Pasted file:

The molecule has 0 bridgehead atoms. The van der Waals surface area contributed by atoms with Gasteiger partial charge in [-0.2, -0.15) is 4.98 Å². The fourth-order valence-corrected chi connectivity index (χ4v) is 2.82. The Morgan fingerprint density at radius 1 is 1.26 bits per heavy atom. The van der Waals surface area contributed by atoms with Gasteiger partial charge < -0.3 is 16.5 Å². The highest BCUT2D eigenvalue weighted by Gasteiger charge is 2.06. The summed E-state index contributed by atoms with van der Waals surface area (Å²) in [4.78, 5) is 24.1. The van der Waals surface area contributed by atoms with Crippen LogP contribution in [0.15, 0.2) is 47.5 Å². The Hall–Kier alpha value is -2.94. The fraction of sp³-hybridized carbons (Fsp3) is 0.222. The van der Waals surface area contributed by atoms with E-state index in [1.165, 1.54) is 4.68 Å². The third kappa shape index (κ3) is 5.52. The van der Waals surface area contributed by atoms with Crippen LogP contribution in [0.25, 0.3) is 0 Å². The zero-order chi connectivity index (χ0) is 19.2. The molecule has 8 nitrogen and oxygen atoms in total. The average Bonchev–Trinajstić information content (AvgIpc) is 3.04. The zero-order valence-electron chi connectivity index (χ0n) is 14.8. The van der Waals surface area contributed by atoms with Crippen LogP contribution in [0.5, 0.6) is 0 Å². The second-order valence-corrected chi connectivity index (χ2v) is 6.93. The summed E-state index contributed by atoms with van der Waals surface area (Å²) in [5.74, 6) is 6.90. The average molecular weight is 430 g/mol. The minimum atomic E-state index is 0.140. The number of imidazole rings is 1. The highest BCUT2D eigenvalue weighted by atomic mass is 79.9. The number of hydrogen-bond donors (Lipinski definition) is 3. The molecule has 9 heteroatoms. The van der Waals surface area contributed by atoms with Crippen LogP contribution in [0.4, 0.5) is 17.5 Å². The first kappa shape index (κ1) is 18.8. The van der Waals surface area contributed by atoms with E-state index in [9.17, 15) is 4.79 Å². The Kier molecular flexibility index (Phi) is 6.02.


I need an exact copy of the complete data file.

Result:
The molecule has 0 bridgehead atoms. The van der Waals surface area contributed by atoms with Gasteiger partial charge in [-0.2, -0.15) is 4.98 Å². The fourth-order valence-corrected chi connectivity index (χ4v) is 2.82. The Morgan fingerprint density at radius 1 is 1.26 bits per heavy atom. The van der Waals surface area contributed by atoms with Gasteiger partial charge < -0.3 is 16.5 Å². The highest BCUT2D eigenvalue weighted by Gasteiger charge is 2.06. The summed E-state index contributed by atoms with van der Waals surface area (Å²) in [4.78, 5) is 24.1. The van der Waals surface area contributed by atoms with Crippen LogP contribution in [0.15, 0.2) is 47.5 Å². The Hall–Kier alpha value is -2.94. The fraction of sp³-hybridized carbons (Fsp3) is 0.222. The van der Waals surface area contributed by atoms with E-state index in [1.165, 1.54) is 4.68 Å². The third kappa shape index (κ3) is 5.52. The van der Waals surface area contributed by atoms with Crippen LogP contribution in [0.25, 0.3) is 0 Å². The zero-order chi connectivity index (χ0) is 19.2. The molecule has 8 nitrogen and oxygen atoms in total. The average Bonchev–Trinajstić information content (AvgIpc) is 3.04. The zero-order valence-electron chi connectivity index (χ0n) is 14.8. The van der Waals surface area contributed by atoms with Crippen LogP contribution in [0.5, 0.6) is 0 Å². The second-order valence-corrected chi connectivity index (χ2v) is 6.93. The summed E-state index contributed by atoms with van der Waals surface area (Å²) in [5.74, 6) is 6.90. The average molecular weight is 430 g/mol. The minimum atomic E-state index is 0.140. The number of imidazole rings is 1. The highest BCUT2D eigenvalue weighted by atomic mass is 79.9. The number of hydrogen-bond donors (Lipinski definition) is 3. The molecule has 9 heteroatoms. The van der Waals surface area contributed by atoms with Crippen LogP contribution in [0.4, 0.5) is 17.5 Å². The first kappa shape index (κ1) is 18.8. The van der Waals surface area contributed by atoms with E-state index in [9.17, 15) is 4.79 Å². The Kier molecular flexibility index (Phi) is 6.02.